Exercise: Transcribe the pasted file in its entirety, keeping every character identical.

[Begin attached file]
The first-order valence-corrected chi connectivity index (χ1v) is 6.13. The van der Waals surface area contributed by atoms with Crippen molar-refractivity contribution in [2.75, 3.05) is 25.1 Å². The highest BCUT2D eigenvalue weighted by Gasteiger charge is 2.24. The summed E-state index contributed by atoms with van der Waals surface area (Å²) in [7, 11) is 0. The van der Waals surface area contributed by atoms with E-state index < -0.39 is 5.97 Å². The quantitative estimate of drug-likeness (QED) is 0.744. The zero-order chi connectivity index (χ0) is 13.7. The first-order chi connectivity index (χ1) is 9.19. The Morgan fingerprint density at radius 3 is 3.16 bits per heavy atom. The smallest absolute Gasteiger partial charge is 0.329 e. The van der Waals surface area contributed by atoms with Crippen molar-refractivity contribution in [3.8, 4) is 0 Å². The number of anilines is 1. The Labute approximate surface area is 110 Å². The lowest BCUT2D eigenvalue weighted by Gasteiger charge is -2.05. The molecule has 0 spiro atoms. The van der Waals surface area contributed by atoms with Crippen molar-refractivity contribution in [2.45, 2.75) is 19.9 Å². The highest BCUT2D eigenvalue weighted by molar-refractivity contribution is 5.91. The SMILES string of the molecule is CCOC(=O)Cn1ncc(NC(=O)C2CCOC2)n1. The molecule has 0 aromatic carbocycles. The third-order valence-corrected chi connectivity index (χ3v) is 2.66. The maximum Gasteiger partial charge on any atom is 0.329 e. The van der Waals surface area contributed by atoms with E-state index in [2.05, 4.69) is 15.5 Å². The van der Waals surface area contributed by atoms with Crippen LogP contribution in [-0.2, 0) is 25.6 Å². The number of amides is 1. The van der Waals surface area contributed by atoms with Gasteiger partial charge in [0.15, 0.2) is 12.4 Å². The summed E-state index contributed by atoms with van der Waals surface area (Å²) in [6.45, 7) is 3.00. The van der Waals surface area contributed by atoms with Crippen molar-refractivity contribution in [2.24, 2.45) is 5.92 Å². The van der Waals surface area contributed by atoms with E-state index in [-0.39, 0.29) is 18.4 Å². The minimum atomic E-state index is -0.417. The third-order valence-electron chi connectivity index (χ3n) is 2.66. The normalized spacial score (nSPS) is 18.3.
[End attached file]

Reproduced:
The first-order valence-corrected chi connectivity index (χ1v) is 6.13. The van der Waals surface area contributed by atoms with Crippen molar-refractivity contribution in [2.75, 3.05) is 25.1 Å². The highest BCUT2D eigenvalue weighted by Gasteiger charge is 2.24. The summed E-state index contributed by atoms with van der Waals surface area (Å²) in [7, 11) is 0. The van der Waals surface area contributed by atoms with E-state index < -0.39 is 5.97 Å². The quantitative estimate of drug-likeness (QED) is 0.744. The zero-order chi connectivity index (χ0) is 13.7. The first-order chi connectivity index (χ1) is 9.19. The Morgan fingerprint density at radius 3 is 3.16 bits per heavy atom. The smallest absolute Gasteiger partial charge is 0.329 e. The van der Waals surface area contributed by atoms with Crippen molar-refractivity contribution in [3.8, 4) is 0 Å². The number of anilines is 1. The Labute approximate surface area is 110 Å². The lowest BCUT2D eigenvalue weighted by Gasteiger charge is -2.05. The molecule has 0 spiro atoms. The van der Waals surface area contributed by atoms with Crippen molar-refractivity contribution in [2.45, 2.75) is 19.9 Å². The highest BCUT2D eigenvalue weighted by molar-refractivity contribution is 5.91. The SMILES string of the molecule is CCOC(=O)Cn1ncc(NC(=O)C2CCOC2)n1. The molecule has 0 aromatic carbocycles. The third-order valence-corrected chi connectivity index (χ3v) is 2.66. The maximum Gasteiger partial charge on any atom is 0.329 e. The van der Waals surface area contributed by atoms with E-state index in [2.05, 4.69) is 15.5 Å². The van der Waals surface area contributed by atoms with Crippen LogP contribution in [-0.2, 0) is 25.6 Å². The number of amides is 1. The van der Waals surface area contributed by atoms with Gasteiger partial charge in [0.15, 0.2) is 12.4 Å². The summed E-state index contributed by atoms with van der Waals surface area (Å²) in [6.45, 7) is 3.00. The van der Waals surface area contributed by atoms with Crippen molar-refractivity contribution in [2.24, 2.45) is 5.92 Å². The van der Waals surface area contributed by atoms with E-state index in [-0.39, 0.29) is 18.4 Å². The minimum atomic E-state index is -0.417. The third-order valence-electron chi connectivity index (χ3n) is 2.66. The normalized spacial score (nSPS) is 18.3.